2. Update Social Media – As much as some attorneys would like to deny the power of Social Media, it is here to stay. Embrace your LinkedIn/Google+/Facebook profile. Add a picture and some of your past employment and accomplishments or task your staff to update it on your behalf. LinkedIn profiles do very well in Google searches and Google+’s influence will only move it up in the rankings. If someone searches your name, the LinkedIn/Google+ profile may be the first one to appear. Make sure your first impression is a good one.
  3. Google Yourself – Speaking of searches, don’t forget to Google yourself as well. You need to know what results appear when you search your name. This is the same search that other attorneys and potential clients will do to find you. You might discover that your Google ranking or your firm’s ranking is not as high as you had hoped it would be. (Side note to call the website folks and find out what you can do.) You also might discover some other searches out there like and have (good and bad) information about you. Claim those profiles as well since the information is out there – it might as well be good information.
  4. Clean out your files – The beginning of the year is a great time to clean out your files. Even if you made the vow to “Go Paperless in 2012” and you are still drowning in paper, make the vow again. Every piece of paper that is scanned now is one less piece of paper that has to be stored for seven years and destroyed thereafter. With online storage prices so low and some places are giving space away (Dropbox, Google Drive, Amazon, Skydrive and so on), the space is there. Arm yourself with a desktop scanner like a ScanSnap and the process is (almost) easy.
  5. Get Social – Even if the idea of going to a networking event makes you cringe, make your own networking events. Take your referral sources to lunch or coffee and ask them for referrals. Take your clients to lunch and find out how you can help them. It is great to be social, but be social with a purpose.
  6. Go to CLEs early  – It is the beginning of 2013 and your CLEs are lacking again. Take advantage of CLEs early in the year or sign up for them now and make your schedule around them. I recently attended an iPad CLE that gave me some great time saving apps while sitting at my desk. (See tip #7). Lawyers Mutual has some great upcoming CLEs in various locations around the state. Check out the schedule here:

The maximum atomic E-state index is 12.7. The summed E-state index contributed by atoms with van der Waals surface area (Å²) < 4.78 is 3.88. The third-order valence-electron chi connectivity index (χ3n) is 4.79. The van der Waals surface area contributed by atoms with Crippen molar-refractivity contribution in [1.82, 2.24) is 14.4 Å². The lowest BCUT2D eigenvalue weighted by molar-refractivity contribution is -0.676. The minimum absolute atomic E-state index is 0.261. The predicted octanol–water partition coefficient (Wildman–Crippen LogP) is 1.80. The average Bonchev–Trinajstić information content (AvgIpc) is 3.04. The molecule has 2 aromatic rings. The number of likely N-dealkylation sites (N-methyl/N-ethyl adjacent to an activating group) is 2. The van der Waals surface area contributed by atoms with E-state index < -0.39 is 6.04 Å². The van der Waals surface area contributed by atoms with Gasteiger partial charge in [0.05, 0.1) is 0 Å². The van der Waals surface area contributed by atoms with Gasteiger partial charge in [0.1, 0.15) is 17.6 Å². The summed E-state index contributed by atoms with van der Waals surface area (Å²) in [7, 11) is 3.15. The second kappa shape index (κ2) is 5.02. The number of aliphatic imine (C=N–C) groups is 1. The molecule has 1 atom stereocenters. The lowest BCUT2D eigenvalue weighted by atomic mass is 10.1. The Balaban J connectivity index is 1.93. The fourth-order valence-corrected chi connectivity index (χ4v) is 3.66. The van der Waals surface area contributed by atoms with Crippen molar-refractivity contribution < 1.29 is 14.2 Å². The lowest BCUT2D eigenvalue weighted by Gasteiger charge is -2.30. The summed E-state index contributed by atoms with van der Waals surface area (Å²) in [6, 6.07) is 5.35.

7. Buy an iPad – iPads are here to stay and the legal community has thankfully embraced this new technology. With apps to track mileage, key time and to take notes on depositions, the million-plus apps in the Apple App Store will entice and overwhelm you. By attending like the iPad one, it can arm you with the right apps for the right job. Have an upcoming trial? Consider running your trial software from an iPad using the Trialpad App.
  8. Encrypt your Dropbox account – We all know that Dropbox is a great tool for storing files but the files stored in Dropbox are not encrypted. This means that they could be read by others if the files were lost or stolen. Layer encryption software like Viivo or TrueCrypt on top of Dropbox to make your data unreadable by anyone but you. It’s the right way to secure data in Dropbox for your clients and for you.
  9. Consider the Cloud – The Cloud is the new buzz word for storing your data on the internet. Ethically, attorneys in North Carolina can use Cloud-based services as long as “reasonable care” is taken to protect your data. If your firm is considering moving data into the Cloud (or already has data in the Cloud), read the Terms of Service associated with your data provider. From Google to Clio to Netdocuments and Bill4Time, understanding and accepting the Terms of Service is vital. Attorneys cannot put their heads in the sand and plead, “I don’t understand the technology”. If you are using the Cloud for documents, billing, practice management or email, you need to make sure you know and understand the implications of that decision.
  10. Stay Current with your Operating System –After April 8, 2014, Microsoft will no longer support Windows XP. If you still are using Windows XP (and so many firms are), make plans now to upgrade to at least Windows 7 (preferably Professional) before then. There is lots of talk of Windows 8 with touch screen tablets as laptop replacements. Truthfully, it is neat, and different, and somewhat confusing even for the most experienced user, so prepare for a learning curve. More importantly isn’t an upgrade to Windows 8, it is the End of Life of Windows XP. Either way, you don’t want to be making these decisions this time next year when time is running out.

The beginning of the year is a good time to begin some habits that will last a lifetime – or at least until February December. Take a little time to make some big changes that will help you and your firm throughout the year. Happy 2013!